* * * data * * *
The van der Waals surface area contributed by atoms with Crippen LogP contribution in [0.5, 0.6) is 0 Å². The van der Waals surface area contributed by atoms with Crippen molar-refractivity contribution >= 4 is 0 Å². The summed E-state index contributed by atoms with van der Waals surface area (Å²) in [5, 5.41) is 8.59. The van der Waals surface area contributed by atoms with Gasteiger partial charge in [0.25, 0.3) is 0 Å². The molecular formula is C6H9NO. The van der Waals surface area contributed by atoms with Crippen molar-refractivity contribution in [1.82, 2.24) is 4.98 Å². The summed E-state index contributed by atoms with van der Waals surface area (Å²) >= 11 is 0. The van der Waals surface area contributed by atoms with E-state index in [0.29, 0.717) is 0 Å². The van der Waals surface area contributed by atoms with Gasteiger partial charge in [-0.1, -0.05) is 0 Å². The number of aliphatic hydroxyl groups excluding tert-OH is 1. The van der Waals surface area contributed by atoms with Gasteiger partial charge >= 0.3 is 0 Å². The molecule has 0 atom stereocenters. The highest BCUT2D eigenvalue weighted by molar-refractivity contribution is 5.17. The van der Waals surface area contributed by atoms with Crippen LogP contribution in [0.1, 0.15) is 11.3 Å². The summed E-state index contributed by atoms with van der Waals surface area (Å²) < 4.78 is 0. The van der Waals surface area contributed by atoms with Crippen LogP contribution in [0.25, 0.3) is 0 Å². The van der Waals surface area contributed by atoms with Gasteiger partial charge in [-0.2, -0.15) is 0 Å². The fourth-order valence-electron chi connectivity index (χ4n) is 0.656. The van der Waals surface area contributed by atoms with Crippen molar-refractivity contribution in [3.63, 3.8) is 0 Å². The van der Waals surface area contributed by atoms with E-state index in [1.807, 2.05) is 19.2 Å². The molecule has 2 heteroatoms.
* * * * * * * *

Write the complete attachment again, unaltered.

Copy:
The van der Waals surface area contributed by atoms with Crippen LogP contribution in [0.5, 0.6) is 0 Å². The van der Waals surface area contributed by atoms with Crippen molar-refractivity contribution >= 4 is 0 Å². The summed E-state index contributed by atoms with van der Waals surface area (Å²) in [5, 5.41) is 8.59. The van der Waals surface area contributed by atoms with Gasteiger partial charge in [0.25, 0.3) is 0 Å². The molecular formula is C6H9NO. The van der Waals surface area contributed by atoms with Crippen molar-refractivity contribution in [1.82, 2.24) is 4.98 Å². The summed E-state index contributed by atoms with van der Waals surface area (Å²) >= 11 is 0. The van der Waals surface area contributed by atoms with E-state index in [0.29, 0.717) is 0 Å². The van der Waals surface area contributed by atoms with Gasteiger partial charge in [-0.1, -0.05) is 0 Å². The number of aliphatic hydroxyl groups excluding tert-OH is 1. The van der Waals surface area contributed by atoms with Gasteiger partial charge >= 0.3 is 0 Å². The molecule has 0 atom stereocenters. The highest BCUT2D eigenvalue weighted by molar-refractivity contribution is 5.17. The van der Waals surface area contributed by atoms with Crippen LogP contribution in [0.1, 0.15) is 11.3 Å². The summed E-state index contributed by atoms with van der Waals surface area (Å²) < 4.78 is 0. The van der Waals surface area contributed by atoms with Crippen LogP contribution in [0.25, 0.3) is 0 Å². The van der Waals surface area contributed by atoms with Gasteiger partial charge in [-0.2, -0.15) is 0 Å². The fourth-order valence-electron chi connectivity index (χ4n) is 0.656. The van der Waals surface area contributed by atoms with Crippen molar-refractivity contribution in [3.63, 3.8) is 0 Å². The van der Waals surface area contributed by atoms with E-state index in [1.807, 2.05) is 19.2 Å². The molecule has 2 heteroatoms.